Randall Munroe is releasing a new book. Even if you don’t know who Randall Munroe is, you may be familiar with xkcd, his ongoing webcomic. If you’re not, you should probably stop reading this, and go check it out right now.
This is not Mr. Munro’s first book. Last year, he published “What If? Serious Scientific Answers to Absurd Hypothetical Questions” based on another web series that he created. That book is a wonderful deep dive into seeing how a formally trained physical scientist/engineer (prior to webcomics, Mr. Munro worked for NASA) analyzes problems, regardless of how realistic/serious those problems might be. It’s a great read, at least if you are of a mind similar to my own.
Mr. Munro’s new book is called “Thing Explainer: Complicated Stuff in Simple Words”, and it grows out of an xkcd comic, where he endeavored to diagram an Apollo-mission equipped Saturn 5 rocket and restricted his labels to using only the top 1000 most common words in the English language. The resulting image (entitled “Up-Goer 5”) is a special kind of awesome, one that his new book promises to bring to other complex systems. I’m certainly looking forward to it.
But that’s all just background for what I really want to talk about here, which is this website. Click the link and go to a simple webpage that takes any text that is input and checks it against the same list of the top 1000 words of the English language that are being used for “Thing Explainer”. Any violations will result in the typical red underline that we are all used to in the age of spell- checking. Aside from being fun, I’m of the belief that this tool can also serve as a great review tool for students. Here’s how I envision it working:
- The teacher explains what the site is, and how it works.
- A list of foundational concepts from the area of study is generated.
- Students use the editor to describe concepts from the list.
That’s it. Simple, clean, and useful. For years, I’ve encouraged my students to review by seeing if they can pass the “reasonably intelligent 12-year-old” test: Could they explain the material they are reviewing to a reasonably intelligent 12-year-old child? Thing Explainer takes that concept to an extreme. The structure could be easily broadened/turned into a game/etc. Why not have students develop explanations without titles, and have other students guess what the concept is? Or have the class vote on the best explanations for each concept. There are no real limitations.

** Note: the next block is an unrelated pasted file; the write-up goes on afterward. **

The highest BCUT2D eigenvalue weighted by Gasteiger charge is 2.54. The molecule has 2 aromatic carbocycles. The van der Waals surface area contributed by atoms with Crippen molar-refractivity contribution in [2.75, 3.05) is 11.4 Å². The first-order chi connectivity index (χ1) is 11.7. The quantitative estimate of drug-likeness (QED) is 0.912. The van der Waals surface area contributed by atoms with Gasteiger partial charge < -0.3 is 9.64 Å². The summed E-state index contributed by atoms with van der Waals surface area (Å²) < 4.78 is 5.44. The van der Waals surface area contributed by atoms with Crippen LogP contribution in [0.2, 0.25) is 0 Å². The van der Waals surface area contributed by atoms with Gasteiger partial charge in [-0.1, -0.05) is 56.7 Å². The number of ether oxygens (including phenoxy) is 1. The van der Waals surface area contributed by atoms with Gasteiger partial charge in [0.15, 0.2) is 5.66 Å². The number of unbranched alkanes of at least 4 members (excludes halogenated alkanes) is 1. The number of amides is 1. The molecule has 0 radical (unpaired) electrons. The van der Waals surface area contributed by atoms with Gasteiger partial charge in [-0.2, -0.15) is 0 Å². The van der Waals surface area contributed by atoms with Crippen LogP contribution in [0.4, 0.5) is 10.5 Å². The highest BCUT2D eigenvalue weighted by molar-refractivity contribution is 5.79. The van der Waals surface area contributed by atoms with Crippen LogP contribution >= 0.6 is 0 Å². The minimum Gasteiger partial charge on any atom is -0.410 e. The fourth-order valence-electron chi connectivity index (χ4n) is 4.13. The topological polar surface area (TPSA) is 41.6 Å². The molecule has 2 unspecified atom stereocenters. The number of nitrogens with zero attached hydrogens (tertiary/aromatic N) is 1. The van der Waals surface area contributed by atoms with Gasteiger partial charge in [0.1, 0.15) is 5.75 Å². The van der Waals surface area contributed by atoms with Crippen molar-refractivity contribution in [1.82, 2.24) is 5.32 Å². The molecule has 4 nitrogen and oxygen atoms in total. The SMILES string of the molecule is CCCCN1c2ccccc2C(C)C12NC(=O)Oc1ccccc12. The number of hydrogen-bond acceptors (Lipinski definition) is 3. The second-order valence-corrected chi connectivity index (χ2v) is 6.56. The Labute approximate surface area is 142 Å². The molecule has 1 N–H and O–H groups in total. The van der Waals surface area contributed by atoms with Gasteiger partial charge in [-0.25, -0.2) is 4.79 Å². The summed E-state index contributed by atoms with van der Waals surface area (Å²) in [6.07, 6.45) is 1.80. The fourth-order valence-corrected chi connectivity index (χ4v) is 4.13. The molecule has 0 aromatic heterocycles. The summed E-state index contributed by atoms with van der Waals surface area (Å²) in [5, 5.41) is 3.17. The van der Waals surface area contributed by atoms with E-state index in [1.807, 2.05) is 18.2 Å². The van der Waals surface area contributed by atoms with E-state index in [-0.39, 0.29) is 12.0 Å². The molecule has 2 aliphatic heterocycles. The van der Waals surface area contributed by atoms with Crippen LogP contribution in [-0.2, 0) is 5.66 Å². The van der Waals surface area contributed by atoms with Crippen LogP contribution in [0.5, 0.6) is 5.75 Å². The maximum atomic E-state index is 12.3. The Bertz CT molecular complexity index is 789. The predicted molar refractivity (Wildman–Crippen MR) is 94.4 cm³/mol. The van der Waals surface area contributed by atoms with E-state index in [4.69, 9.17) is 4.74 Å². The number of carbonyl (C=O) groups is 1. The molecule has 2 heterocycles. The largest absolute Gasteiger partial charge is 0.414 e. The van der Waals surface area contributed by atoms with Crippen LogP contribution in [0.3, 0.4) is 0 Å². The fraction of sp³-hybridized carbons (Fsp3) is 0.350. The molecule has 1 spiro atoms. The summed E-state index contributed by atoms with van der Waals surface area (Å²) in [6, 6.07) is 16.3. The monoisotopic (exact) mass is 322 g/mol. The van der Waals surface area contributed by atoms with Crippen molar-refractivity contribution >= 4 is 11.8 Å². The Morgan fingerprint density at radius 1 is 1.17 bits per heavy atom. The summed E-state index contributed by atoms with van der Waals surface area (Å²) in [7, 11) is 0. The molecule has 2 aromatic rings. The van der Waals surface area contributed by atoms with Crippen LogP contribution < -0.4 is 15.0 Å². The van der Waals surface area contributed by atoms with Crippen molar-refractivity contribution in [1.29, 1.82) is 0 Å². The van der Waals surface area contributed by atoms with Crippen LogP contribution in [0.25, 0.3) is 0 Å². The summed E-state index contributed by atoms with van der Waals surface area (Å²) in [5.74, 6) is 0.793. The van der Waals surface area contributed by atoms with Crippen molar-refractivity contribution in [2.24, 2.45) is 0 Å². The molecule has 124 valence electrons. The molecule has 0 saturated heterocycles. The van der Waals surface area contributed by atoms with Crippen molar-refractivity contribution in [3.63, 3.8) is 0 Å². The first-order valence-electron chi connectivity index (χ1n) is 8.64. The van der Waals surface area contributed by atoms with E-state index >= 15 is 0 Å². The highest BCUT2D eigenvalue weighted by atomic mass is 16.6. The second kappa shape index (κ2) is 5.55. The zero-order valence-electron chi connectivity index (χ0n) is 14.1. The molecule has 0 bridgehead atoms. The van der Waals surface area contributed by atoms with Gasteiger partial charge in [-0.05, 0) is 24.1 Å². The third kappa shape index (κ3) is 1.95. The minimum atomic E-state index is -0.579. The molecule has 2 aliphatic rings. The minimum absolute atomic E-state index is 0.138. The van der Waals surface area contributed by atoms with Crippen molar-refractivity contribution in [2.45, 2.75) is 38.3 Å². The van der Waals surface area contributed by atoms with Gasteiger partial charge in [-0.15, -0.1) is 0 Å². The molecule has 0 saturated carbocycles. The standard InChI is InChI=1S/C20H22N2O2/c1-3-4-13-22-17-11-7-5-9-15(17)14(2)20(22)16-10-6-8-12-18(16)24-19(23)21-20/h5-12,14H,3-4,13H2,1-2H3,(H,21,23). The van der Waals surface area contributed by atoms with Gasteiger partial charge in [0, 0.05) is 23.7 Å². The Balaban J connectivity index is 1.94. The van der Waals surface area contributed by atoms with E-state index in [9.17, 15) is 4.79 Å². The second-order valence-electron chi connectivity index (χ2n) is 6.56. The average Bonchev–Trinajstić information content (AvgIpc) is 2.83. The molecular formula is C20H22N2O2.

Of course , I couldn’t help but try my hand at a few explanations of my own. Here’s natural selection:
In living things, there is a force that causes them to change over time. This is because they make more living things every year than there is food and water and other things to keep them all living. Some living things are better at living than other living things. These living things will make more new living things than the living things that are not as good at living. The new living things will be better at living than the old living things that were not as good at living. As long as this force continues to work, living things will get better at living.
And here is my attempt at covalent bonding:
The almost smallest things that matter is made of can do interesting things with even smaller parts of themselves. One of the things that they can do is to share the even smaller parts between themselves. They do this when they want to be better than they are when they keep the even smaller parts to themselves. Most of the matter that is made out of the almost smallest things that matter is made of are made by the almost smaller things sharing the even smaller parts of themselves in this way.
What are you waiting for? You know you want to try it. Go ahead, and make sure you share the results with us when you finish.